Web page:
Junger expands on this observation to explain the male and female roles that emerge spontaneously during natural disasters and war situations, "If women aren't present to provide the empathic leadership that every group needs, certain men will do it. If men aren't present to take immediate action in an emergency, women will step in".

He cites as an example the fact that almost all the female Carnegie Hero Award recipients acted in situations where there were no men present! In other words, the roles of both sexes are necessary for a healthy functioning community, and they will be filled even if both sexes are not present to do it.



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Wed Jun 15, 2016 9:08 am
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Post Re: Tribe: WAR MAKES YOU AN ANIMAL
Junger's summary of a paper by Charles Fritz encapsulates a big part of this book's thesis:

"Fritz's theory was that modern society has gravely disrupted the social bonds that have always characterized the human experience, and that disasters thrust people back into a more ancient, organic way of relating. Disasters, he proposed, create a "community of sufferers" that allows individuals to experience an immensely reassuring connection to others. As people come together to face an existential threat, Fritz found, class differences are temporarily erased, income disparities become irrelevant, race is overlooked, and individuals are assessed simply by what they are willing to do for the group. It is a kind of fleeting social utopia that, Fritz felt, is enormously gratifying to the average person and downright therapeutic to people suffering from mental illness."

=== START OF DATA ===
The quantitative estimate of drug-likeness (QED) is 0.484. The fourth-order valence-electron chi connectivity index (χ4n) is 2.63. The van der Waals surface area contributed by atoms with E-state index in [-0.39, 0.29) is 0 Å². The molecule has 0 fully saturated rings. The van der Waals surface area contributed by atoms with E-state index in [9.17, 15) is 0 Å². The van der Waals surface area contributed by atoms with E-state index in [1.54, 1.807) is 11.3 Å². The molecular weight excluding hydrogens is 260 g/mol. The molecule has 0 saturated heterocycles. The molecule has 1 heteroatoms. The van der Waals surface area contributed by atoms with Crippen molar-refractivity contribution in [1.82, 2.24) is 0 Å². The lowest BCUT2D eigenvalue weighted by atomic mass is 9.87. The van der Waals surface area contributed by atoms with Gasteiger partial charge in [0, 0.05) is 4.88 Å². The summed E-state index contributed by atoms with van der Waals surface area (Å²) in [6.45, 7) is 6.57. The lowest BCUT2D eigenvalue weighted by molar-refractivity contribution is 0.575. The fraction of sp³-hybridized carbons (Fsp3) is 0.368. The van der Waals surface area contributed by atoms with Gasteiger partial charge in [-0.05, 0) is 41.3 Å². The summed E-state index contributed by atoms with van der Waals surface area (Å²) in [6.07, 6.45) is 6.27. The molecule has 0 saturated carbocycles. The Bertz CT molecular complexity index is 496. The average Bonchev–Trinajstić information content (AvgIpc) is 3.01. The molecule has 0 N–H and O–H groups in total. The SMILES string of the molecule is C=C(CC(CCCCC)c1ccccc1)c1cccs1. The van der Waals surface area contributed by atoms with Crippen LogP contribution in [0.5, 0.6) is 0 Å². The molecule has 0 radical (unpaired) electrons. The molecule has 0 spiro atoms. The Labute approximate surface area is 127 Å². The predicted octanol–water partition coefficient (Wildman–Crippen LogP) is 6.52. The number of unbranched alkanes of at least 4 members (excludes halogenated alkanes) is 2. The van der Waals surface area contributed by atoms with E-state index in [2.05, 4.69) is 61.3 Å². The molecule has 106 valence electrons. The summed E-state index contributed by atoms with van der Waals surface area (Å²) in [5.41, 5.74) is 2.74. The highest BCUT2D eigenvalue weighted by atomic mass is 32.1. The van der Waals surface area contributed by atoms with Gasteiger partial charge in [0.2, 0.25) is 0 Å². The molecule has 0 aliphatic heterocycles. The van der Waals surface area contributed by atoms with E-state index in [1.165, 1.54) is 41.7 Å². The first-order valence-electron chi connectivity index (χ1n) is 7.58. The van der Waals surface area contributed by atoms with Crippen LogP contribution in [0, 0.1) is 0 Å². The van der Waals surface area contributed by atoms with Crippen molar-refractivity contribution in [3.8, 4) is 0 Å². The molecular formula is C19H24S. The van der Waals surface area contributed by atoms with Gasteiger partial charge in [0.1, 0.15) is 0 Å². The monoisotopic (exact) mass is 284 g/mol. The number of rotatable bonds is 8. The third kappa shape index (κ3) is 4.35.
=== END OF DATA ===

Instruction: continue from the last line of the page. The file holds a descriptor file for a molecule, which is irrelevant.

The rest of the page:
I'm also seeing shades of Jonathan Haidt's 'Happiness Hypothesis' here. Haidt said that people find happiness by engaging with their community, by being involved with others Material possessions and class don't contribute to a sense of well being.


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Sun Jun 26, 2016 9:28 am
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Post Re: Tribe: WAR MAKES YOU AN ANIMAL
40 Years - Joe Jackson

Here in Berlin, people line up to get in
To wait for the end, living in glorious sin
They've looked around and now there is no looking back
To when rivers ran red, now it's the sky that grows black
Shadows are cast as two giants roam over the earth
We light a match, but what is that little flame worth

Once allies danced and sang
But it was forty years ago

Here in D.C., they talk about 'Euro-disease'